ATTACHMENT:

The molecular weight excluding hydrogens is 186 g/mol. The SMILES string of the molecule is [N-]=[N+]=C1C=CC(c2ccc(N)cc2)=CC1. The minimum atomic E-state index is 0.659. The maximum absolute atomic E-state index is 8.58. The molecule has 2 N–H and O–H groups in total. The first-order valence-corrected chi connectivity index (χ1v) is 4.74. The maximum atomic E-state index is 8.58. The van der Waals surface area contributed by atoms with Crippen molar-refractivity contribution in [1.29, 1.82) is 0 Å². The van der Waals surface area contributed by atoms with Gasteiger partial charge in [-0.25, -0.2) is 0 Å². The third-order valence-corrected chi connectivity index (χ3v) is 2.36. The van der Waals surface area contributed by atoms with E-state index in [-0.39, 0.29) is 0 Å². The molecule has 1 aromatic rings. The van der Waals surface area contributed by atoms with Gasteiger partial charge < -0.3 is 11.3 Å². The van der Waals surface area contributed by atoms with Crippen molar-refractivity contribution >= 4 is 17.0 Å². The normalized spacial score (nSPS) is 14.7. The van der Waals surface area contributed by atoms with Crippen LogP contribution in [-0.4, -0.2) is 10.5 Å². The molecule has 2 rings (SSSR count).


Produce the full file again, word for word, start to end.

The molecular weight excluding hydrogens is 186 g/mol. The SMILES string of the molecule is [N-]=[N+]=C1C=CC(c2ccc(N)cc2)=CC1. The minimum atomic E-state index is 0.659. The maximum absolute atomic E-state index is 8.58. The molecule has 2 N–H and O–H groups in total. The first-order valence-corrected chi connectivity index (χ1v) is 4.74. The maximum atomic E-state index is 8.58. The van der Waals surface area contributed by atoms with Crippen molar-refractivity contribution in [1.29, 1.82) is 0 Å². The van der Waals surface area contributed by atoms with Gasteiger partial charge in [-0.25, -0.2) is 0 Å². The third-order valence-corrected chi connectivity index (χ3v) is 2.36. The van der Waals surface area contributed by atoms with E-state index in [-0.39, 0.29) is 0 Å². The molecule has 1 aromatic rings. The van der Waals surface area contributed by atoms with Gasteiger partial charge < -0.3 is 11.3 Å². The van der Waals surface area contributed by atoms with Crippen molar-refractivity contribution >= 4 is 17.0 Å². The normalized spacial score (nSPS) is 14.7. The van der Waals surface area contributed by atoms with Crippen LogP contribution in [-0.4, -0.2) is 10.5 Å². The molecule has 2 rings (SSSR count).